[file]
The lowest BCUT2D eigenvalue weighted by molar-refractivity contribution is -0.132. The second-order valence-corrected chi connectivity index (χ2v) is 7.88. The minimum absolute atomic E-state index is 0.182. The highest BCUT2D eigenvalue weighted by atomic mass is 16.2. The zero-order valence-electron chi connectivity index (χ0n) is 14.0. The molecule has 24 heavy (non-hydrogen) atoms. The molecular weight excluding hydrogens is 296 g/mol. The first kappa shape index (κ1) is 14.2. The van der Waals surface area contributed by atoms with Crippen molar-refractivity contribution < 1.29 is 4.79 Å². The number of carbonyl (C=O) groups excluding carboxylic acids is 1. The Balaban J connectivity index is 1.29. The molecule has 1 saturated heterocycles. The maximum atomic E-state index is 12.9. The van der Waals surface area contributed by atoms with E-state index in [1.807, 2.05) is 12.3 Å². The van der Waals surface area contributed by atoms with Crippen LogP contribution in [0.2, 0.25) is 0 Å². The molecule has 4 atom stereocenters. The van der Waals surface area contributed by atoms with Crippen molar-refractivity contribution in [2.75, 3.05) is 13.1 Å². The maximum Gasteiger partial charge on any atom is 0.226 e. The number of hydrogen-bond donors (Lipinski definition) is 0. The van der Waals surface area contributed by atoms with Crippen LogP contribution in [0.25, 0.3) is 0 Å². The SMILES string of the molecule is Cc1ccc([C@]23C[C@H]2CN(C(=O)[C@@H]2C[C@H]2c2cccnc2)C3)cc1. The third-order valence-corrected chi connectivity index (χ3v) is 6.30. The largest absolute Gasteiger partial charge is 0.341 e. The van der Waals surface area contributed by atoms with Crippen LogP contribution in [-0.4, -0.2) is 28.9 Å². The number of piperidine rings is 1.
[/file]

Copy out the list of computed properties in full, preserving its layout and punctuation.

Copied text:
The lowest BCUT2D eigenvalue weighted by molar-refractivity contribution is -0.132. The second-order valence-corrected chi connectivity index (χ2v) is 7.88. The minimum absolute atomic E-state index is 0.182. The highest BCUT2D eigenvalue weighted by atomic mass is 16.2. The zero-order valence-electron chi connectivity index (χ0n) is 14.0. The molecule has 24 heavy (non-hydrogen) atoms. The molecular weight excluding hydrogens is 296 g/mol. The first kappa shape index (κ1) is 14.2. The van der Waals surface area contributed by atoms with Crippen molar-refractivity contribution < 1.29 is 4.79 Å². The number of carbonyl (C=O) groups excluding carboxylic acids is 1. The Balaban J connectivity index is 1.29. The molecule has 1 saturated heterocycles. The maximum atomic E-state index is 12.9. The van der Waals surface area contributed by atoms with E-state index in [1.807, 2.05) is 12.3 Å². The van der Waals surface area contributed by atoms with Crippen LogP contribution in [0.2, 0.25) is 0 Å². The molecule has 4 atom stereocenters. The van der Waals surface area contributed by atoms with Crippen molar-refractivity contribution in [2.75, 3.05) is 13.1 Å². The maximum Gasteiger partial charge on any atom is 0.226 e. The number of hydrogen-bond donors (Lipinski definition) is 0. The van der Waals surface area contributed by atoms with Crippen LogP contribution in [0.25, 0.3) is 0 Å². The SMILES string of the molecule is Cc1ccc([C@]23C[C@H]2CN(C(=O)[C@@H]2C[C@H]2c2cccnc2)C3)cc1. The third-order valence-corrected chi connectivity index (χ3v) is 6.30. The largest absolute Gasteiger partial charge is 0.341 e. The van der Waals surface area contributed by atoms with Crippen LogP contribution in [-0.4, -0.2) is 28.9 Å². The number of piperidine rings is 1.